Clinical Corner: Harvoni’s FDA Approval

Last week, Gilead’s combination Genotype I Hepatitis C product, now officially named Harvoni, was approved by the FDA[1]. The drug is a combination of Gilead’s Sovaldi with a second antiviral agent, ledipasvir, in a single tablet.  It will cost ~$94,500 per 12-week treatment course, in contrast to Sovaldi’s $84,000 cost per 12-week treatment course. Unlike Sovaldi, however, an 8-week treatment course costing $63,000 will also be possible for certain patients receiving Harvoni.

Why is this drug’s launch so important?

94% of treatment-naïve patients who received Harvoni for 8 weeks, and 96% of treatment-naïve patients for 12 weeks achieved sustained viral response (SVR). This means the virus could not be detected in the patient following the course of treatment [2]. Although some physicians may have been withholding pharmaceutical treatment in anticipation of the approval of Harvoni, it is unlikely that the spike in utilization that will follow Harvoni’s approval will be as material as the spike in utilization that followed Sovaldi’s approval. There is potential for Harvoni to replace Sovaldi as the treatment of choice for these patients [3].   Harvoni launched as the first oral, combination product to be approved for the treatment of Hepatitis C and this category is changing rapidly.

What are some immediate actions to take?

While we still anticipate the hepatology community experts to issue revised treatment guidelines that reflect Harvoni’s availability, in the meantime our recommendations include the following:

  1. Patients currently receiving and responding positively to Sovaldi should continue their Sovaldi treatment to its natural conclusion.
  2. No changes to current therapy should be made without consultation with the prescriber of the current Hepatitis C therapy, whether it is Sovaldi or any other Hepatitis C treatment.
  3. New patients, not previously treated for Hepatitis C, may be candidates for the 8-week Harvoni treatment course. Whether or not a given patient will be a candidate for an 8-week course of Harvoni will be a prescribing physician decision, but the availability of an 8-week option with Harvoni for certain patients certainly argues for favorable formulary positioning for Harvoni.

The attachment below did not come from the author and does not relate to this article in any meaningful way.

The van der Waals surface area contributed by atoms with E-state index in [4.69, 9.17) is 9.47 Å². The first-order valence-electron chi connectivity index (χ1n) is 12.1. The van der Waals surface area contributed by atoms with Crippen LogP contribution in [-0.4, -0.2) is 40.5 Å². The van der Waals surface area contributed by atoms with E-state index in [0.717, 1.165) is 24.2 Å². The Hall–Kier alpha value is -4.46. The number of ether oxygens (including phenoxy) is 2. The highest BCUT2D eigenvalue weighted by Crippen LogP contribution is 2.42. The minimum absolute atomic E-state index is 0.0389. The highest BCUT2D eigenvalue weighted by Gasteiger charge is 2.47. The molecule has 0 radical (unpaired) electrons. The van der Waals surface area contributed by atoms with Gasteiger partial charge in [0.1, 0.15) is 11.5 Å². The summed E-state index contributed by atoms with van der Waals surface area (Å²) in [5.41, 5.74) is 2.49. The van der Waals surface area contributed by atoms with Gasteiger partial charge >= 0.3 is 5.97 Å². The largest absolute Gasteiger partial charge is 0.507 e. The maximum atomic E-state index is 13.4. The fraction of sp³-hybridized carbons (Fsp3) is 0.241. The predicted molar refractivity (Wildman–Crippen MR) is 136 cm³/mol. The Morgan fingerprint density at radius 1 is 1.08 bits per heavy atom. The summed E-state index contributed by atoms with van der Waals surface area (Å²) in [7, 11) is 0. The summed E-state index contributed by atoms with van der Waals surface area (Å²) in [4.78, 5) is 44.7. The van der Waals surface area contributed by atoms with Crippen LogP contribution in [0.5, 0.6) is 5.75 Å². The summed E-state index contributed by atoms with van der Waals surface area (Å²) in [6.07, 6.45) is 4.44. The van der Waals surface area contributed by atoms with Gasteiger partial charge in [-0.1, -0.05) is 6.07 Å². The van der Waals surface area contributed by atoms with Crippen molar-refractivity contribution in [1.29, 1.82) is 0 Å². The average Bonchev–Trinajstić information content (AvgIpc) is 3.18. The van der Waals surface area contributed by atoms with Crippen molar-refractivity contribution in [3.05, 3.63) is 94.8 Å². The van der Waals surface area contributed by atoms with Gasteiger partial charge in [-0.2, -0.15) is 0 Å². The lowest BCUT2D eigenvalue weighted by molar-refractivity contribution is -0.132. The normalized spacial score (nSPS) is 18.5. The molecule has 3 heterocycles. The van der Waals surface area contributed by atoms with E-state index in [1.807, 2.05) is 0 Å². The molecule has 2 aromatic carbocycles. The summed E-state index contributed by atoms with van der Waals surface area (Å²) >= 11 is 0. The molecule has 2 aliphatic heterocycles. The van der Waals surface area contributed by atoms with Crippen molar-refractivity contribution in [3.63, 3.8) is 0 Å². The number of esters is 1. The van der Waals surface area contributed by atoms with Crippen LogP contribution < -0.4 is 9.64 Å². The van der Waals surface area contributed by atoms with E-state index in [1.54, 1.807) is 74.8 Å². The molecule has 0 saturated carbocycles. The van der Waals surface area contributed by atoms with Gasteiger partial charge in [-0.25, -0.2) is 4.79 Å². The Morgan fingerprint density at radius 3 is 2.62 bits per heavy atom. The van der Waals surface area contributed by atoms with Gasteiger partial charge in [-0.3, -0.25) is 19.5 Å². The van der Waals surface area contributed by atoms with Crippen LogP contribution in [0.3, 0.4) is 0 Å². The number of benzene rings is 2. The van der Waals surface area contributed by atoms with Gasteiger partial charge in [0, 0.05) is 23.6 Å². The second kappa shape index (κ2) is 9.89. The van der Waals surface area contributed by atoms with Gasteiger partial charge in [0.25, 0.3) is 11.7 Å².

What should my future planning look like for Hepatitis C drugs?

Long term, plans and employers should consider their strategy for coverage of these and other Hepatitis C drugs. Some considerations, depending on your PBM”s ability to administer:

  1. Prior Authorization and Step Therapy: Clarify the plan/employer’s formulary and utilization management strategies in the Hepatitis C class. Ensure a prior authorization strategy is deployed on the Hepatitis C drugs. Further, as more therapies enter the market, applying step therapy requirements to leverage lower cost drugs is a prudent approach.
  2. Exclusive Specialty Arrangement: Consider exclusive arrangements with one specialty pharmacy for Hepatitis C medications. This offers the potential of price optimization and better care management.
  3. Split Fills: For therapies that are closely modulated and monitored, consider partial fills (typically 15 days or less), until the appropriate dose is identified.
  4. Costing out Underwriting/Actuarial Impact: While the cost of a 12-week cost of Harvoni will be $10,500 MORE than a 12-week course of Sovaldi ($94,500 vs. $84,000), there is an option for an 8-week course of Harvoni that will cost $63,000, or $21,000 LESS than a 12-week course of Sovaldi alone.  Implementing cost analysis and policies that ensure every patient is evaluated for a less expensive 8-week course of Harvoni makes financial sense.

How we can help:

As you examine the appropriate short and long-term strategies, ask yourself questions such as:

  • Should a Plan/Employer cover Sovaldi and Harvoni?
  • Should patients on Sovaldi switch to Harvoni?
  • When should Hepatitis C treatment be discontinued to avoid opportunity costs of >$1,000 per day?

Did you know there is another product that will be approved before the end of the year? That means all of the immediate and future planning will have to occur again very soon! Our experts can help you to manage the material and dynamic changes that are occurring in this category — changes that if left unattended have the potential to severely impair pharmacy and pharmacy benefit budgets for health plans and employers, respectively. We excel in developing clinically appropriate treatment guidelines, benefit edits, and formulary placement for Hepatitis C Drugs, estimating their actuarial/underwriting impact, and evaluating specialty pharmacy contractual arrangements.

———-

[1] Complete link from FDA is here: http://www.fda.gov/NewsEvents/Newsroom/PressAnnouncements/ucm418365.htm

[2] Treatment-naïve = patients who had never received any prior treatment for Hepatitis C

[3] http://blogs.wsj.com/pharmalot/2014/10/13/will-son-of-sovaldi-cause-state-medicaid-programs-to-erect-high-hurdles/

Robert Kordella Bio

Post your comment

You must be logged in to post a comment.